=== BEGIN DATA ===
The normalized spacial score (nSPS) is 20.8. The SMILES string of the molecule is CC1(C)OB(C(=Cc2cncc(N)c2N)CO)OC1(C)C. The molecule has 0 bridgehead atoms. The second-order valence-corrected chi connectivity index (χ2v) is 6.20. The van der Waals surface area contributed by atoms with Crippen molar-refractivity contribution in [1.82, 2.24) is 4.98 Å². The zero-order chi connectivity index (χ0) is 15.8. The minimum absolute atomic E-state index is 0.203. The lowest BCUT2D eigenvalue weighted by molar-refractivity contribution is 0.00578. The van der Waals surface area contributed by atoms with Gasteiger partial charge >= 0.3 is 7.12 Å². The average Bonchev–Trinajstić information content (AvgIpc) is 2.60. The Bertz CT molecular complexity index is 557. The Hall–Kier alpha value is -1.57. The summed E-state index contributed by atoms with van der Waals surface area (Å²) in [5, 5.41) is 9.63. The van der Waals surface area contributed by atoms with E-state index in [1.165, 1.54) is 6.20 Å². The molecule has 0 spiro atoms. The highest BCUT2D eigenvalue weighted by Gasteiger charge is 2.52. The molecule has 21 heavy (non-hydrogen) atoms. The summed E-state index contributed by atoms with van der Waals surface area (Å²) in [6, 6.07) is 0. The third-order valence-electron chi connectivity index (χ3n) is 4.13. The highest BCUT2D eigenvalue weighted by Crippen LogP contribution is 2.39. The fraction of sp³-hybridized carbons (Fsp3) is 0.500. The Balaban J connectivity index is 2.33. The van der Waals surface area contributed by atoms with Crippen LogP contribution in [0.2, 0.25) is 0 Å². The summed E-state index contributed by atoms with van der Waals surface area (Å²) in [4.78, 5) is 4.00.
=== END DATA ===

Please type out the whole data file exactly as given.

The normalized spacial score (nSPS) is 20.8. The SMILES string of the molecule is CC1(C)OB(C(=Cc2cncc(N)c2N)CO)OC1(C)C. The molecule has 0 bridgehead atoms. The second-order valence-corrected chi connectivity index (χ2v) is 6.20. The van der Waals surface area contributed by atoms with Crippen molar-refractivity contribution in [1.82, 2.24) is 4.98 Å². The zero-order chi connectivity index (χ0) is 15.8. The minimum absolute atomic E-state index is 0.203. The lowest BCUT2D eigenvalue weighted by molar-refractivity contribution is 0.00578. The van der Waals surface area contributed by atoms with Gasteiger partial charge >= 0.3 is 7.12 Å². The average Bonchev–Trinajstić information content (AvgIpc) is 2.60. The Bertz CT molecular complexity index is 557. The Hall–Kier alpha value is -1.57. The summed E-state index contributed by atoms with van der Waals surface area (Å²) in [5, 5.41) is 9.63. The van der Waals surface area contributed by atoms with E-state index in [1.165, 1.54) is 6.20 Å². The molecule has 0 spiro atoms. The highest BCUT2D eigenvalue weighted by Gasteiger charge is 2.52. The molecule has 21 heavy (non-hydrogen) atoms. The summed E-state index contributed by atoms with van der Waals surface area (Å²) in [6, 6.07) is 0. The third-order valence-electron chi connectivity index (χ3n) is 4.13. The highest BCUT2D eigenvalue weighted by Crippen LogP contribution is 2.39. The fraction of sp³-hybridized carbons (Fsp3) is 0.500. The Balaban J connectivity index is 2.33. The van der Waals surface area contributed by atoms with Crippen LogP contribution in [0.2, 0.25) is 0 Å². The summed E-state index contributed by atoms with van der Waals surface area (Å²) in [4.78, 5) is 4.00.